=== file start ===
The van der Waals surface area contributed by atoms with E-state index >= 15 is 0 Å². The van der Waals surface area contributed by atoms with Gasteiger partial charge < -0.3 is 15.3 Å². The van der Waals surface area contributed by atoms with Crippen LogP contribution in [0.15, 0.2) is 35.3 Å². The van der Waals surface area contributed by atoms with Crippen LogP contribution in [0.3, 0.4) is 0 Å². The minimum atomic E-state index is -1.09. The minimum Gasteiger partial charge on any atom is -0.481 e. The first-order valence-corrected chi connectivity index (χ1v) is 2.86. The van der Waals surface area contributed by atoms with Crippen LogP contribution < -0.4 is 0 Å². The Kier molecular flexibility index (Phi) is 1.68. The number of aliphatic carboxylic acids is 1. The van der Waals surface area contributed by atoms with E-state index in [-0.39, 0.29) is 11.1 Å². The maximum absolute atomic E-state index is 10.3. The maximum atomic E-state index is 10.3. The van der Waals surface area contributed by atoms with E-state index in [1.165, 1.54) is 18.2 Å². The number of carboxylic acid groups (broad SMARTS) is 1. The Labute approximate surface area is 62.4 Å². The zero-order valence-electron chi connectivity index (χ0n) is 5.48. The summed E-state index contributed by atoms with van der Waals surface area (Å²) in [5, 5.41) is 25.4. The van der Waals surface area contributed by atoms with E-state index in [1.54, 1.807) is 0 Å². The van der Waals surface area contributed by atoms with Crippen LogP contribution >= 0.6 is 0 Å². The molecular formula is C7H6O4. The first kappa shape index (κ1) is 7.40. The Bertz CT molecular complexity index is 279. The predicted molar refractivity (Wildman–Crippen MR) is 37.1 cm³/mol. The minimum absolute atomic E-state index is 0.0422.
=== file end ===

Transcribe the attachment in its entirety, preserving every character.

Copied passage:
The van der Waals surface area contributed by atoms with E-state index >= 15 is 0 Å². The van der Waals surface area contributed by atoms with Gasteiger partial charge < -0.3 is 15.3 Å². The van der Waals surface area contributed by atoms with Crippen LogP contribution in [0.15, 0.2) is 35.3 Å². The van der Waals surface area contributed by atoms with Crippen LogP contribution in [0.3, 0.4) is 0 Å². The minimum atomic E-state index is -1.09. The minimum Gasteiger partial charge on any atom is -0.481 e. The first-order valence-corrected chi connectivity index (χ1v) is 2.86. The van der Waals surface area contributed by atoms with Crippen LogP contribution < -0.4 is 0 Å². The Kier molecular flexibility index (Phi) is 1.68. The number of aliphatic carboxylic acids is 1. The van der Waals surface area contributed by atoms with E-state index in [-0.39, 0.29) is 11.1 Å². The maximum absolute atomic E-state index is 10.3. The maximum atomic E-state index is 10.3. The van der Waals surface area contributed by atoms with E-state index in [1.165, 1.54) is 18.2 Å². The number of carboxylic acid groups (broad SMARTS) is 1. The Labute approximate surface area is 62.4 Å². The zero-order valence-electron chi connectivity index (χ0n) is 5.48. The summed E-state index contributed by atoms with van der Waals surface area (Å²) in [5, 5.41) is 25.4. The van der Waals surface area contributed by atoms with E-state index in [1.54, 1.807) is 0 Å². The van der Waals surface area contributed by atoms with Crippen LogP contribution >= 0.6 is 0 Å². The molecular formula is C7H6O4. The first kappa shape index (κ1) is 7.40. The Bertz CT molecular complexity index is 279. The predicted molar refractivity (Wildman–Crippen MR) is 37.1 cm³/mol. The minimum absolute atomic E-state index is 0.0422.